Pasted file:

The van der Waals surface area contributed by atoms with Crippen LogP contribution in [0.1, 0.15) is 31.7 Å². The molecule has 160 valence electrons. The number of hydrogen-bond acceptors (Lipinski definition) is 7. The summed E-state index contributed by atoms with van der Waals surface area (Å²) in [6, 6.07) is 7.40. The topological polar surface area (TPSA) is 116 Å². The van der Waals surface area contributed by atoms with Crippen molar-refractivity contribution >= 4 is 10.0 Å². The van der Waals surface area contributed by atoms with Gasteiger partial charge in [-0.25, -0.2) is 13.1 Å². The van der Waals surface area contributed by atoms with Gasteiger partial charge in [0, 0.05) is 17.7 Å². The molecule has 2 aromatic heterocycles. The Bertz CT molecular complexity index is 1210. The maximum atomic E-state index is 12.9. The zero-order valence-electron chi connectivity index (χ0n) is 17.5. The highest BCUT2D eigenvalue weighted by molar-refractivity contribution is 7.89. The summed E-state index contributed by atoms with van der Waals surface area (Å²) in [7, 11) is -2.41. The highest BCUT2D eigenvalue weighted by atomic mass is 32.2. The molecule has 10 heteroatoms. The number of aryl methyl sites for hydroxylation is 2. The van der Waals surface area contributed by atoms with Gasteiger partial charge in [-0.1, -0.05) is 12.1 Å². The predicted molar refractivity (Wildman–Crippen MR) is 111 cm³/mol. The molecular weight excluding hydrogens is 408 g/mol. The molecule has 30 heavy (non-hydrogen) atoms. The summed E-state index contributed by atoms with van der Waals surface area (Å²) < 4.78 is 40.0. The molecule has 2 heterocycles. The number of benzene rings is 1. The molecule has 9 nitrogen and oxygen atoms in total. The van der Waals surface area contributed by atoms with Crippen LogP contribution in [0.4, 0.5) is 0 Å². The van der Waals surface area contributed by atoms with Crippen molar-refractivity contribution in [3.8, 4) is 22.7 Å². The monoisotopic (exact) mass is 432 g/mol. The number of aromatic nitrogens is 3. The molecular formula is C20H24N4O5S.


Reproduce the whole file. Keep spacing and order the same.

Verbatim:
The van der Waals surface area contributed by atoms with Crippen LogP contribution in [0.1, 0.15) is 31.7 Å². The molecule has 160 valence electrons. The number of hydrogen-bond acceptors (Lipinski definition) is 7. The summed E-state index contributed by atoms with van der Waals surface area (Å²) in [6, 6.07) is 7.40. The topological polar surface area (TPSA) is 116 Å². The van der Waals surface area contributed by atoms with Crippen molar-refractivity contribution >= 4 is 10.0 Å². The van der Waals surface area contributed by atoms with Gasteiger partial charge in [-0.25, -0.2) is 13.1 Å². The van der Waals surface area contributed by atoms with Gasteiger partial charge in [0, 0.05) is 17.7 Å². The molecule has 2 aromatic heterocycles. The Bertz CT molecular complexity index is 1210. The maximum atomic E-state index is 12.9. The zero-order valence-electron chi connectivity index (χ0n) is 17.5. The highest BCUT2D eigenvalue weighted by molar-refractivity contribution is 7.89. The summed E-state index contributed by atoms with van der Waals surface area (Å²) in [7, 11) is -2.41. The highest BCUT2D eigenvalue weighted by atomic mass is 32.2. The molecule has 10 heteroatoms. The number of aryl methyl sites for hydroxylation is 2. The van der Waals surface area contributed by atoms with Gasteiger partial charge in [-0.1, -0.05) is 12.1 Å². The predicted molar refractivity (Wildman–Crippen MR) is 111 cm³/mol. The molecular weight excluding hydrogens is 408 g/mol. The molecule has 30 heavy (non-hydrogen) atoms. The summed E-state index contributed by atoms with van der Waals surface area (Å²) < 4.78 is 40.0. The molecule has 2 heterocycles. The number of benzene rings is 1. The molecule has 9 nitrogen and oxygen atoms in total. The van der Waals surface area contributed by atoms with Crippen LogP contribution in [0.4, 0.5) is 0 Å². The van der Waals surface area contributed by atoms with Crippen molar-refractivity contribution in [3.8, 4) is 22.7 Å². The monoisotopic (exact) mass is 432 g/mol. The number of aromatic nitrogens is 3. The molecular formula is C20H24N4O5S.